Cases reported "Granuloma, Giant Cell"

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1/116. Giant cell reparative granuloma: a case report.

    Giant cell reparative granuloma (GCRG) is an infrequent benign lesion with undetermined etiopathogenesis affecting the maxillary and mandibular bone and, rarely, the skull. It is also extremely rare in the sphenoid bone. GCRG is usually diagnosed by histologic examination of bone lesions. We report a case of GCRG originating from the sphenoid bone. Computerized tomography revealed an expansile lesion with thinning or destruction of the cortical bone. The lesion itself was slightly hyperdense with good but inhomogeneous contrast enhancement. Reported magnetic resonance image findings showed hyperintensity on both T1-weighted and T2-weighted images and variable contrast enhancement. Plain skull radiographs usually reveal a lytic lesion within the bone.
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2/116. Treatment of central giant cell granuloma of the jaw with calcitonin.

    Giant cell granuloma of the jaw is a benign lesion that may cause local destruction of bone and displacement of teeth. The common therapy is curettage or resection, which may be associated with loss of teeth and, in younger patients, loss of dental germs. An alternative treatment has recently been introduced, in which patients receive a daily dose of calcitonin. Four patients who have been treated with calcitonin in various concentrations for at least 1 year are reported. In all patients, complete remission of the giant cell granuloma was observed, without signs of recurrence. The working mechanism of calcitonin is discussed, as are length of treatment and optimal dose.
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3/116. Repair of a multiply recurrent giant cell reparative granuloma of the hand with wide resection and fibular grafting.

    A patient with multiply recurrent giant cell reparative granuloma of the third metacarpal is reported. Three prior excisions failed to prevent recurrence. A wide resection and replacement with a nonvascularized fibular bone graft resulted in elimination of the tumor at the 7-year follow-up visit.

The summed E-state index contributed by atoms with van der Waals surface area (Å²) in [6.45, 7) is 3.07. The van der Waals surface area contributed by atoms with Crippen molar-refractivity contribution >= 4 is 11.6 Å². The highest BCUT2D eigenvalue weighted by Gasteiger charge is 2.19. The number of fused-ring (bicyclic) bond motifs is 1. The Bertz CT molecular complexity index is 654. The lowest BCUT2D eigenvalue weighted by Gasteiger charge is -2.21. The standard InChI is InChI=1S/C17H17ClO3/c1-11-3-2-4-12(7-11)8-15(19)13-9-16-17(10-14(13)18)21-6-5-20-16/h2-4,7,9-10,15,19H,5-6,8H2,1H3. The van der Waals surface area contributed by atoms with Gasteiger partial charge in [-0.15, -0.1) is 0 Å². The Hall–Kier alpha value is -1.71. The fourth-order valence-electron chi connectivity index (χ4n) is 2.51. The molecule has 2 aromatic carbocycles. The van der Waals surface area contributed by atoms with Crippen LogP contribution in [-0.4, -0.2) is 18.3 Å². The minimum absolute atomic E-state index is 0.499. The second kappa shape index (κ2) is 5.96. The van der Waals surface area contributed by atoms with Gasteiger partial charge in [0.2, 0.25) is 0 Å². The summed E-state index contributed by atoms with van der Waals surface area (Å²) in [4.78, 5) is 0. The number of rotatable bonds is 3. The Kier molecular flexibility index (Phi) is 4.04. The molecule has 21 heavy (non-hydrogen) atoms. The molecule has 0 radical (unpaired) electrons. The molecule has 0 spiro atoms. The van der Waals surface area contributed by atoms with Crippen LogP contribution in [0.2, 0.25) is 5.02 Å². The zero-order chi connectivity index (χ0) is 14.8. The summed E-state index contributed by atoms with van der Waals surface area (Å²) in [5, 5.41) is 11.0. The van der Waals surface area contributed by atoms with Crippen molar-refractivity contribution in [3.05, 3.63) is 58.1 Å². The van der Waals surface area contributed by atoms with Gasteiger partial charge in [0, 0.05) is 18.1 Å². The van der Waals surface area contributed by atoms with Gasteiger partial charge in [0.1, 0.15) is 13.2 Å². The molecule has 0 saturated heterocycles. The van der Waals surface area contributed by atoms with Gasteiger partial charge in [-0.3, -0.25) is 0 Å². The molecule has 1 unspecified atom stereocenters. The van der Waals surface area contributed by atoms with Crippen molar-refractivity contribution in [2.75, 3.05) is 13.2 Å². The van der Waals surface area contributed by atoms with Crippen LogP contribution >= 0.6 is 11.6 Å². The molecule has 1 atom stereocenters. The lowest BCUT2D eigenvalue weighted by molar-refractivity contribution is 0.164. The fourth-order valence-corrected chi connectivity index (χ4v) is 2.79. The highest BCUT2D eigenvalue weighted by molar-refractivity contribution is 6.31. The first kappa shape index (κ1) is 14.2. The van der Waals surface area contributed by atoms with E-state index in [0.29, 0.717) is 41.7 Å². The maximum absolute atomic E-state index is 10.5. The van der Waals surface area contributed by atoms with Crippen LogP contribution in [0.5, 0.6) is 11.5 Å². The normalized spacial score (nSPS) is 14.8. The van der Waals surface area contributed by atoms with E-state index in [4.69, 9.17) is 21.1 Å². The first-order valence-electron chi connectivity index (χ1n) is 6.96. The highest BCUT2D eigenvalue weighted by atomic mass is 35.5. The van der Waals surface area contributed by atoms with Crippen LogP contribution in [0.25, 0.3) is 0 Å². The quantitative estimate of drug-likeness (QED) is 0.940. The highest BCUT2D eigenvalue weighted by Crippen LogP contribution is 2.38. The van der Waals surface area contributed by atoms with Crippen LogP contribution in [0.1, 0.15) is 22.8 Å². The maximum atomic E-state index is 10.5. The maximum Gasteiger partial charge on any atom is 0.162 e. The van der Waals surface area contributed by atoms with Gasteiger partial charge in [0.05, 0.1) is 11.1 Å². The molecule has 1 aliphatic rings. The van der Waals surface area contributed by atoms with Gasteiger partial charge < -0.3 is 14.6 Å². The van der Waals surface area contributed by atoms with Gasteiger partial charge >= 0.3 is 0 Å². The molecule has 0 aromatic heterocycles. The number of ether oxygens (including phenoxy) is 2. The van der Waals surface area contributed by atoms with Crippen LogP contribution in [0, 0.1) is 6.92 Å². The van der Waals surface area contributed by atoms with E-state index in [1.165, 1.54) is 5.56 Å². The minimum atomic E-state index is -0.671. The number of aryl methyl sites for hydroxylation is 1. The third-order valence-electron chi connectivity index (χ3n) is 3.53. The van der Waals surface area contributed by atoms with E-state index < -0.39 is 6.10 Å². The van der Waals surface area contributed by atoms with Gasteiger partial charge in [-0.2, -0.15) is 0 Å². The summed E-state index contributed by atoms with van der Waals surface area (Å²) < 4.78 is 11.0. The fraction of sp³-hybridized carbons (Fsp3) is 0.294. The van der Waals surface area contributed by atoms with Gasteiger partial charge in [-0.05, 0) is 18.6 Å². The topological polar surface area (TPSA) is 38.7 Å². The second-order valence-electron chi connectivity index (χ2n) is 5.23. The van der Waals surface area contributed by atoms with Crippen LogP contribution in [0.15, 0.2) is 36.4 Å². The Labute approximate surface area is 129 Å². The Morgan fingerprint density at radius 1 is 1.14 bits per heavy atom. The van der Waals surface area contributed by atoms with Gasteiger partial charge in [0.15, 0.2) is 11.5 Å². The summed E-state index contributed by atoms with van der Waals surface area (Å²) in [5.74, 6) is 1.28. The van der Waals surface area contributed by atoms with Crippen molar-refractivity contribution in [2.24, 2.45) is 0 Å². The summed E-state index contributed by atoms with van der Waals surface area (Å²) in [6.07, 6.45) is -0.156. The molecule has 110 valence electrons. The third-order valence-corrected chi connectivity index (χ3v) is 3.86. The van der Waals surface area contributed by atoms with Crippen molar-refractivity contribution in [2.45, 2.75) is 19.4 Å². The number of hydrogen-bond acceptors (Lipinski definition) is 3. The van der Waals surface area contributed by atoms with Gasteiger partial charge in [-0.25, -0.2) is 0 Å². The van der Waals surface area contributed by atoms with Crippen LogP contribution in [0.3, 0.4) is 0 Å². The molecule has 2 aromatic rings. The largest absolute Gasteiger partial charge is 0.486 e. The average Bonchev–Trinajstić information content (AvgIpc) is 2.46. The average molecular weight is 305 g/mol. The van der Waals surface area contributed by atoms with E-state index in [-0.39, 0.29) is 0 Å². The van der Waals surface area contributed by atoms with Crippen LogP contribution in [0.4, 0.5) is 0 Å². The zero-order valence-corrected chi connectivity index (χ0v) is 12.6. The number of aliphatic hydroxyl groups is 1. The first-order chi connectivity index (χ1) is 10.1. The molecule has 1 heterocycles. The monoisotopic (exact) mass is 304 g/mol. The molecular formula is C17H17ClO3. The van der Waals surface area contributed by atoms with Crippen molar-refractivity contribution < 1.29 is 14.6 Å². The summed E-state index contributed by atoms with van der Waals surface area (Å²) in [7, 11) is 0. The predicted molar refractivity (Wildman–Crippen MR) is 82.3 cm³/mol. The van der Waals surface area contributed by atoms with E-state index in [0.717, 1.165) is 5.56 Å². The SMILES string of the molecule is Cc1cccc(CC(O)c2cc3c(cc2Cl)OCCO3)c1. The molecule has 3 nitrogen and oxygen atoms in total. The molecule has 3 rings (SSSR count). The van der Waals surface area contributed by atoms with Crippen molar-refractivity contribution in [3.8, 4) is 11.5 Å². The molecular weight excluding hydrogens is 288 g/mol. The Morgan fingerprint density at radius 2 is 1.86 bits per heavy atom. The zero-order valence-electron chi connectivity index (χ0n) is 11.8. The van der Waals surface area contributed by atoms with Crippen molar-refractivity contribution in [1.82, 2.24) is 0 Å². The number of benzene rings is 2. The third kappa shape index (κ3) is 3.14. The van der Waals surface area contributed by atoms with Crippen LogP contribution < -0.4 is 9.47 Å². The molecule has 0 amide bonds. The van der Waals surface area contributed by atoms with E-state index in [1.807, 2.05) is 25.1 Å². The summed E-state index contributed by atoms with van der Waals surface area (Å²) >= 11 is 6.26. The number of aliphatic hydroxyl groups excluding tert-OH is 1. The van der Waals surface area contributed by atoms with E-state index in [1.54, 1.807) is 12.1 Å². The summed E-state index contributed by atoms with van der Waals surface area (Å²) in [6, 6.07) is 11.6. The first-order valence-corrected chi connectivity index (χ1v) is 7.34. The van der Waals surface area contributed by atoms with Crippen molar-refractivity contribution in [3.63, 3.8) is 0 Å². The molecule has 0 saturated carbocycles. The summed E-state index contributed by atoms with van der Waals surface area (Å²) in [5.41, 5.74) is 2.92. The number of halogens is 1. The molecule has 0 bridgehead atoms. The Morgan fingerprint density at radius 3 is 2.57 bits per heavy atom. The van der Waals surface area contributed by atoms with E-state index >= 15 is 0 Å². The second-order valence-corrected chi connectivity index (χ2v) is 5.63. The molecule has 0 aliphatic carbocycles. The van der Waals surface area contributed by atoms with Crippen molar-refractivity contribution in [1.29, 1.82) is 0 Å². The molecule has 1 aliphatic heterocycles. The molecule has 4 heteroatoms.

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4/116. Brown tumour of hyperparathyroidism in the mandible associated with atypical parathyroid adenoma.

    The brown tumour of hyperparathyroidism is a localized bone tumour and an uncommon manifestation of hyperparathyroidism. A 27-year-old woman presented with a mandibular 8 x 10 cm solid mass diagnosed as central giant cell granuloma. Chemical blood analysis revealed increased serum calcium levels of 12.46 mg/dL and the parathyroid hormone level was 124 pg/dL. The patient underwent surgery with removal of a parathyroid mass. Histologically, this parathyroid tissue was seen to be limited by a fibrous capsule with morphological features consistent with atypical parathyroid adenoma. The mandibular tumour has receded and the patient declined further procedures. This is the first case reported of brown tumour as the primary manifestation of an atypical parathyroid adenoma, a lesion that shares some features with parathyroid carcinoma without the unequivocal properties of malignancy.
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5/116. Peripheral giant cell granuloma: a potentially aggressive lesion in children.

    A slowly enlarging gingival mass with a reddish-purple surface is observed in a school-age boy. The lesion was first noted 3 months ago during a routine oral examination but recently it has increased in size and interferes with eating. A periapical radiograph demonstrated focal loss of the alveolar crestal bone in the mandibular incisor region. The diagnosis of peripheral giant cell granuloma, a benign reactive gingival lesion, is confirmed by histopathologic examination. Early detection and excision of this hyperplastic nodule is important to minimize potential dentoalveolar complications.
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6/116. Giant cell reparative granuloma of the small bones of the hands and feet: a report of three cases.